Señor Rodriguez hurries Mama, Hortensia, and Esperanza into a secret compartment in the wagon specially built for them. It is not safe for women to be seen on the road at night because of bandits, and Luis and Marco’s spies could be anywhere—Señor Rodrigez explains that they will need to travel to Zacatecas so that they can safely board a train bound for the border there. Señor Rodriguez wishes them all luck on their journey, and as Esperanza settles in, she can hear the men above dumping guavas onto the floor above them.
As Esperanza, Hortensia, and Ramona hide in a secret compartment in the wagon, they are intimately aware of how dangerous the journey they’re undertaking could be for all of them—and yet their freedom is worth any price.
As they set out on their journey, Esperanza is nervous, but Hortensia comforts her by reminding her of a night when bandits came to the house to loot it—and Esperanza, Mama, Miguel, and Hortensia all hid under a bed upstairs. When the bandits got to the bedroom, everyone was terrified, but Miguel, who’d caught a field mouse in his pocket, set it loose and spooked the bandits, who soon left. When Papa came back from work and heard about Miguel’s bravery, he offered him anything he wanted as a reward for rescuing Esperanza—and Miguel said he wanted to go on a train ride.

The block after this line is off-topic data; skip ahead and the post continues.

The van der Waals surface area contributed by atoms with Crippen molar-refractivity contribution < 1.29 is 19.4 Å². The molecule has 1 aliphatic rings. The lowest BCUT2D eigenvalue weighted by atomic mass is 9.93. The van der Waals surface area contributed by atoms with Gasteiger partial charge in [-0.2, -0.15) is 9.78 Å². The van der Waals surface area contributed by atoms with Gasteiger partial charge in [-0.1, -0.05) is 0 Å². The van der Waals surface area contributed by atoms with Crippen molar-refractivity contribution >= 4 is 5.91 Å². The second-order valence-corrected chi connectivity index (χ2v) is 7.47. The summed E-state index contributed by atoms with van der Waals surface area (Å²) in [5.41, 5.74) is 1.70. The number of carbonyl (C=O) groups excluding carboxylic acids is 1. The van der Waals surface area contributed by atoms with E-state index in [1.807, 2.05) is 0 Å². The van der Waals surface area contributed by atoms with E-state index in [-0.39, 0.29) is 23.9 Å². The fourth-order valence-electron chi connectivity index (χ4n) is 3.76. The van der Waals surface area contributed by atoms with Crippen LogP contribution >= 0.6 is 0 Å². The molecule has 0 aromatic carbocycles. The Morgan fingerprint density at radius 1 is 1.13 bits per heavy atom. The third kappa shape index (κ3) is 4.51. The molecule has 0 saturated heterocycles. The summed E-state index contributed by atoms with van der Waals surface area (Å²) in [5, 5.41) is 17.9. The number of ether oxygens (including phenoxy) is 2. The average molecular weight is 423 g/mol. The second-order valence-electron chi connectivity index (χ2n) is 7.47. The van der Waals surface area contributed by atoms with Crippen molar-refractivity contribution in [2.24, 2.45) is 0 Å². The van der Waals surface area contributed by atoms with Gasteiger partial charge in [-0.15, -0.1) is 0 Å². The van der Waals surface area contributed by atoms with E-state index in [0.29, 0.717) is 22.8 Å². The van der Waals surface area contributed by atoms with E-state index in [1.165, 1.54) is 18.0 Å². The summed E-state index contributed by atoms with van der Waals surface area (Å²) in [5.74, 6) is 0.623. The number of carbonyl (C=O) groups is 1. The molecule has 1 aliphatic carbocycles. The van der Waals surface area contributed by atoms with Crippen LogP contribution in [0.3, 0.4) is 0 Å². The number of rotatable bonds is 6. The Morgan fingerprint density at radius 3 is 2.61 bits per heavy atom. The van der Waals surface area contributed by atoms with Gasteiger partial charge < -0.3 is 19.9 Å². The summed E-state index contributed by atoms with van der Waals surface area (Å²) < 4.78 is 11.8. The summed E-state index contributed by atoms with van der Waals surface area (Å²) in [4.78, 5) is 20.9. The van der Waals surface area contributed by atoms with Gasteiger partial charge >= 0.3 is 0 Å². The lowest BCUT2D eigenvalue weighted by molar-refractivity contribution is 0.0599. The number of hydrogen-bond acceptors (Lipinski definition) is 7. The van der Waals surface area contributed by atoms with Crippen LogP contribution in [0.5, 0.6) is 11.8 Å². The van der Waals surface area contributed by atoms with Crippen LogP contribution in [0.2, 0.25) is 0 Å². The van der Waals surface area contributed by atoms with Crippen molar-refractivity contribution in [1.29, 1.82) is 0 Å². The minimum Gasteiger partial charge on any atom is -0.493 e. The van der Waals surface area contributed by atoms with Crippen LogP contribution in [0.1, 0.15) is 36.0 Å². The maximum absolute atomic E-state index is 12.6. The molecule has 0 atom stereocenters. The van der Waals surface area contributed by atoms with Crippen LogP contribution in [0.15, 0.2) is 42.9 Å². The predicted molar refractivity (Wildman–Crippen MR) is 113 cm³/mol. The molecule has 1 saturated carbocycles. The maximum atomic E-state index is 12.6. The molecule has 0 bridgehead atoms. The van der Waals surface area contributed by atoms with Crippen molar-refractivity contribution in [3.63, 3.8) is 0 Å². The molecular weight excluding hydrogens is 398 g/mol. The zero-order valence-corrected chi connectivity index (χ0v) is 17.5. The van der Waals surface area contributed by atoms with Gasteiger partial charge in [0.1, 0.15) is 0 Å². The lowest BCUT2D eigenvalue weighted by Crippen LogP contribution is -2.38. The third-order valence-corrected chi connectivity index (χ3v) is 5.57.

Even when she was a wealthy “queen” back at El Rancho de las Rosas, Esperanza was no stranger to dangerous situations—as she recalls how Miguel saved her in her childhood, she fondly remembers her Papa’s gratitude, and her own.
One day, Esperanza and Miguel both got all dressed up, and Papa took them on a train ride to Zacatecas. They sat in compartments with seats of soft black leather and ate delicious food in the fancy dining car. As Esperanza recalls the memory, she wishes that she were once again riding to Zacatecas with Papa—not in an uncomfortable secret compartment covered by guavas.
The luxury of Esperanza’s last journey to Zacatecas is contrasted against this painful and uncomfortable one to show just how angered and disgusted she is by the shift in the circumstances of her life.
Two days later, Esperanza, Mama, Hortensia, Alfonso, and Miguel at last arrive in Zacatecas. As Esperanza stretches while waiting for the train, she looks forward to the comfort of a compartment after so many hours in the cramped little wagon. When the train pulls up, though, Esperanza and her mother board alongside Miguel, Alfonso, and Hortensia—onto a train car filled with peasants. Esperanza is horrified and asks Mama why they aren’t traveling in first class. Mama explains that this is all they can afford, and the disgruntled Esperanza takes her seat on an uncomfortable wooden bench.